This time we have so many options… some more fraught with danger than others. Could we be happy settling down in some mountain town in Ecuador, Columbia, Peru? Become beach bums in Nicaragua, Honduras, Belize, and Thailand? Travel the world from ‘point A to point B’ with no time limits? Will our vagabonding lifestyle be possible as planned? Best made plans are often laid to waist when put into action… still we continue to put one foot in front of the other. I continue to wake with butterflies in my stomach, that’s the “more mature age” jitters… The Fear Factor

dscn4020

Introducing “Lucky”

When Chris and I decided to “hit the road”… we vacillated between flying to one destination, settling in for a short while… getting healthy and traveling out from a home-base. In October 2016, we bought a 1998 Toyota Land Cruiser and a light went off. Why not go Overlanding?  Drive down into Mexico and through all of Central America, west coast and back up the East Coast… and wherever the road takes us.

Some modifications needed to be done in order for this stock Land Cruiser to be road worthy in Central America. We started out with an ARB Sahara front bumper. Next came upgrading the headlights to a set of LEDs… don’t want to hit a cow in the middle of the night… Next came beefing up the suspension, not too radical after all we are a couple middle aged women and a short legged Corgi. We put on a full set of “KYB Excel-G Shocks”, beefed up the tie rod ends to “Proforged Chassis Parts Tie Rod Ends” and upgraded the tires to “Yokohama Geolander A/Ts” for a nice deep tread and strong sidewalls for off-roading… but not a noisy road tire.

How did she get her name?  She’s copper penny color… pennies are LUCKY…

Lucky will become our Adventure Cruzer. Still to come… a “Geo Adventure GT-180” fold out roof top tent with annex, interior build for storage… solar panel and backup deep cycle battery with an 800 watt power inverter for charging laptops, phones and running our “Edgestar 43 quart fridge“. A mounted lock box for securing personal items during travel. Off-road lights and an 8,000 lb winch. Two middle aged gals and a Corgi as the icing on the cake.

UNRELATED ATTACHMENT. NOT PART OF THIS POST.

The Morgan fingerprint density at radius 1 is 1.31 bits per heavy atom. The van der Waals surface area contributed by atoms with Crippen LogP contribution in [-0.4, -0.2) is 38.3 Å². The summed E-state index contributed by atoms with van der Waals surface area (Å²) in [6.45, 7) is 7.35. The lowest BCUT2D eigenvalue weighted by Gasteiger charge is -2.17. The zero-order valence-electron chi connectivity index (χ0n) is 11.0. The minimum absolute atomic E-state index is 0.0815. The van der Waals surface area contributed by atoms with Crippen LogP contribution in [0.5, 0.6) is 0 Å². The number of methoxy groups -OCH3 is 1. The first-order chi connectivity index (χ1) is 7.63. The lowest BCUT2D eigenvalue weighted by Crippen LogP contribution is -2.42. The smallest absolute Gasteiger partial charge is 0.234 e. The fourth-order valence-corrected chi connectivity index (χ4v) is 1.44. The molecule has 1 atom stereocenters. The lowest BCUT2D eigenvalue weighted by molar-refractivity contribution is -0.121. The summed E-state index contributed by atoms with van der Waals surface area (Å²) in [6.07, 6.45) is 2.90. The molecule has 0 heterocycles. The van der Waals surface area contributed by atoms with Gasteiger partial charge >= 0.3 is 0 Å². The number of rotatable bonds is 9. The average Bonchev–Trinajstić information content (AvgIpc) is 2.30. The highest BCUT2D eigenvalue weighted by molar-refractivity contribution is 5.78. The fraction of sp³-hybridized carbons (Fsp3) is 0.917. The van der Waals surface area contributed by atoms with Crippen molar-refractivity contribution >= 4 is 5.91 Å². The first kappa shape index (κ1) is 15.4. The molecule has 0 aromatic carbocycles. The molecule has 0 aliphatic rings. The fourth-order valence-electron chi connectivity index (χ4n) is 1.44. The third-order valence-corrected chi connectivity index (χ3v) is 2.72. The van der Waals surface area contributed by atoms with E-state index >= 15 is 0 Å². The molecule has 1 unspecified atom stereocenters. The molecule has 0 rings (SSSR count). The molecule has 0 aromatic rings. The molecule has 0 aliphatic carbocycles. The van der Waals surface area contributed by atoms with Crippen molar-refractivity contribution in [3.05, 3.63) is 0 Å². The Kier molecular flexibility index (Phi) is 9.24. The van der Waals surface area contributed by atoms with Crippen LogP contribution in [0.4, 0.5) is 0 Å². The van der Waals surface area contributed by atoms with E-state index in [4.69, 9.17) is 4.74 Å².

Dreaming BIG!!!

Running Away from Winter Blues

It is something we all put up with every year if we live in a place that the snow flies and the sun hides its warm, shinning face for days and weeks on end. The cold winter blues. The longing for that sun and warmth, longer days and for old man winter to quit dumping ton and tons of snow on us.

One of the reasons we chose Central and South America as our destination is to run away from the grey winter days which seem to go on forever. It’s funny how even our skin looses the life glow like the trees loose their leaves. It is only the second week of January and I am done with winter… but it’s not done with me.

I dream of warm beaches, colorful trees blooming in bright orange and yellows and green grass. Tropical breezes and an abundance of critters hootin’ and a hollerin’ swinging through the trees and flying in colorful waves through the sky.

The older I get the more my mind and body crave this warm stimulation. Freedom from the stress of white knuckle driving on snow and ice packed roads. Freedom from the back breaking shovels of cold wet slop on top of the old black frozen slop from a few days before. My very soul longs to feel the sun on my body.

Soon enough…